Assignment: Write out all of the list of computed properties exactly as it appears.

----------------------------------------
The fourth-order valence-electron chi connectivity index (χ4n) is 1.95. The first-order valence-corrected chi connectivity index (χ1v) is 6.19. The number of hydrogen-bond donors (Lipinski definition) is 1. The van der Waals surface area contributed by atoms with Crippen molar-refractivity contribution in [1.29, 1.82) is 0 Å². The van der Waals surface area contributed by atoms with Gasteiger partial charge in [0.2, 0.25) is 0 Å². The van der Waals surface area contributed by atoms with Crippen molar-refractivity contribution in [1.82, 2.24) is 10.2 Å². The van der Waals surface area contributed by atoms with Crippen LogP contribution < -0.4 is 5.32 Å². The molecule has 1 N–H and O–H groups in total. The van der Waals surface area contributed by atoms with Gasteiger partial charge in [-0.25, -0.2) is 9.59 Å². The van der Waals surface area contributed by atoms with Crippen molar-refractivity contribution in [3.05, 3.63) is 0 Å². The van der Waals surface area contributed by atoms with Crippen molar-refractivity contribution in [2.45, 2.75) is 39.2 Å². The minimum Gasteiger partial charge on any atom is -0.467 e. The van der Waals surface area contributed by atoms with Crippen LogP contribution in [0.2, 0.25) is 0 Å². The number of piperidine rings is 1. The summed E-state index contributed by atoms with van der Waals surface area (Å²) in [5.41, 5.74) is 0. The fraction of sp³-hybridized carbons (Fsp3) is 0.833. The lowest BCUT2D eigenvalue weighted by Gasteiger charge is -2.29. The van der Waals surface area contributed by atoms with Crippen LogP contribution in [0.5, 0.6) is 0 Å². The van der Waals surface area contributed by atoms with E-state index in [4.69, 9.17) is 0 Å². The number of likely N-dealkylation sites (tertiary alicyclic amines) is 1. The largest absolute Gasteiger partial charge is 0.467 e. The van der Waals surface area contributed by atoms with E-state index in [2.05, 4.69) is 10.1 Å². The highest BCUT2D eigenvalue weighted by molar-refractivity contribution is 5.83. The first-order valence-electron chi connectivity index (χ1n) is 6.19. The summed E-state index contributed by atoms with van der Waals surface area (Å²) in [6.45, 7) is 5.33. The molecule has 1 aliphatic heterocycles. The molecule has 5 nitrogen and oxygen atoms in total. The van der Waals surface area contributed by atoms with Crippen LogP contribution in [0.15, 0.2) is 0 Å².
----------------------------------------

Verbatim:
The fourth-order valence-electron chi connectivity index (χ4n) is 1.95. The first-order valence-corrected chi connectivity index (χ1v) is 6.19. The number of hydrogen-bond donors (Lipinski definition) is 1. The van der Waals surface area contributed by atoms with Crippen molar-refractivity contribution in [1.29, 1.82) is 0 Å². The van der Waals surface area contributed by atoms with Gasteiger partial charge in [0.2, 0.25) is 0 Å². The van der Waals surface area contributed by atoms with Crippen molar-refractivity contribution in [1.82, 2.24) is 10.2 Å². The van der Waals surface area contributed by atoms with Crippen LogP contribution < -0.4 is 5.32 Å². The molecule has 1 N–H and O–H groups in total. The van der Waals surface area contributed by atoms with Gasteiger partial charge in [-0.25, -0.2) is 9.59 Å². The van der Waals surface area contributed by atoms with Crippen molar-refractivity contribution in [3.05, 3.63) is 0 Å². The van der Waals surface area contributed by atoms with Crippen molar-refractivity contribution in [2.45, 2.75) is 39.2 Å². The minimum Gasteiger partial charge on any atom is -0.467 e. The van der Waals surface area contributed by atoms with Crippen LogP contribution in [0.2, 0.25) is 0 Å². The number of piperidine rings is 1. The summed E-state index contributed by atoms with van der Waals surface area (Å²) in [5.41, 5.74) is 0. The fraction of sp³-hybridized carbons (Fsp3) is 0.833. The lowest BCUT2D eigenvalue weighted by Gasteiger charge is -2.29. The van der Waals surface area contributed by atoms with Crippen LogP contribution in [0.5, 0.6) is 0 Å². The van der Waals surface area contributed by atoms with E-state index in [4.69, 9.17) is 0 Å². The number of likely N-dealkylation sites (tertiary alicyclic amines) is 1. The largest absolute Gasteiger partial charge is 0.467 e. The van der Waals surface area contributed by atoms with E-state index in [2.05, 4.69) is 10.1 Å². The highest BCUT2D eigenvalue weighted by molar-refractivity contribution is 5.83. The first-order valence-electron chi connectivity index (χ1n) is 6.19. The summed E-state index contributed by atoms with van der Waals surface area (Å²) in [6.45, 7) is 5.33. The molecule has 1 aliphatic heterocycles. The molecule has 5 nitrogen and oxygen atoms in total. The van der Waals surface area contributed by atoms with Crippen LogP contribution in [0.15, 0.2) is 0 Å².